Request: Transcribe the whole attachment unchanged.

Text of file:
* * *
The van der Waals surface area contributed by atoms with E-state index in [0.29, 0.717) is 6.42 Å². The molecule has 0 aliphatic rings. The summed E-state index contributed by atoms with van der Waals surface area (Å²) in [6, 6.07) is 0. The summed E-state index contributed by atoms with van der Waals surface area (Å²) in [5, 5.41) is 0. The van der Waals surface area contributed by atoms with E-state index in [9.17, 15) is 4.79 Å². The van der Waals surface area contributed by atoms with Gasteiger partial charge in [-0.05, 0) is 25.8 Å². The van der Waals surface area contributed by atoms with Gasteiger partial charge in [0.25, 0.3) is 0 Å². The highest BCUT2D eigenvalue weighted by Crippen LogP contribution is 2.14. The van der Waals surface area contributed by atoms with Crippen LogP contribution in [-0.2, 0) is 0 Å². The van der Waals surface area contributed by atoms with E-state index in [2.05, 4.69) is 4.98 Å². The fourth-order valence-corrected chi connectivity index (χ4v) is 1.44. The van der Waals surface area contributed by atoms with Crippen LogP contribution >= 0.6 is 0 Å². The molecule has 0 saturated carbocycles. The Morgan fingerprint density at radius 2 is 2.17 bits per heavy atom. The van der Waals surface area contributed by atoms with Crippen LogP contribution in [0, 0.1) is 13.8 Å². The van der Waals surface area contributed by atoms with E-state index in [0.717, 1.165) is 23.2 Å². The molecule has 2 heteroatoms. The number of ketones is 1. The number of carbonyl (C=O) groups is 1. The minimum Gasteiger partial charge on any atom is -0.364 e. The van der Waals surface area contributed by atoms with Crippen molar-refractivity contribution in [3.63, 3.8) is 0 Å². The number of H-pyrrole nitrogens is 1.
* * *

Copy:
The van der Waals surface area contributed by atoms with E-state index in [0.29, 0.717) is 6.42 Å². The molecule has 0 aliphatic rings. The summed E-state index contributed by atoms with van der Waals surface area (Å²) in [6, 6.07) is 0. The summed E-state index contributed by atoms with van der Waals surface area (Å²) in [5, 5.41) is 0. The van der Waals surface area contributed by atoms with E-state index in [9.17, 15) is 4.79 Å². The van der Waals surface area contributed by atoms with Gasteiger partial charge in [-0.05, 0) is 25.8 Å². The van der Waals surface area contributed by atoms with Gasteiger partial charge in [0.25, 0.3) is 0 Å². The highest BCUT2D eigenvalue weighted by Crippen LogP contribution is 2.14. The van der Waals surface area contributed by atoms with Crippen LogP contribution in [-0.2, 0) is 0 Å². The van der Waals surface area contributed by atoms with E-state index in [2.05, 4.69) is 4.98 Å². The fourth-order valence-corrected chi connectivity index (χ4v) is 1.44. The van der Waals surface area contributed by atoms with Crippen LogP contribution >= 0.6 is 0 Å². The molecule has 0 saturated carbocycles. The Morgan fingerprint density at radius 2 is 2.17 bits per heavy atom. The van der Waals surface area contributed by atoms with Crippen LogP contribution in [0, 0.1) is 13.8 Å². The van der Waals surface area contributed by atoms with E-state index in [0.717, 1.165) is 23.2 Å². The molecule has 2 heteroatoms. The number of ketones is 1. The number of carbonyl (C=O) groups is 1. The minimum Gasteiger partial charge on any atom is -0.364 e. The van der Waals surface area contributed by atoms with Crippen molar-refractivity contribution in [3.63, 3.8) is 0 Å². The number of H-pyrrole nitrogens is 1.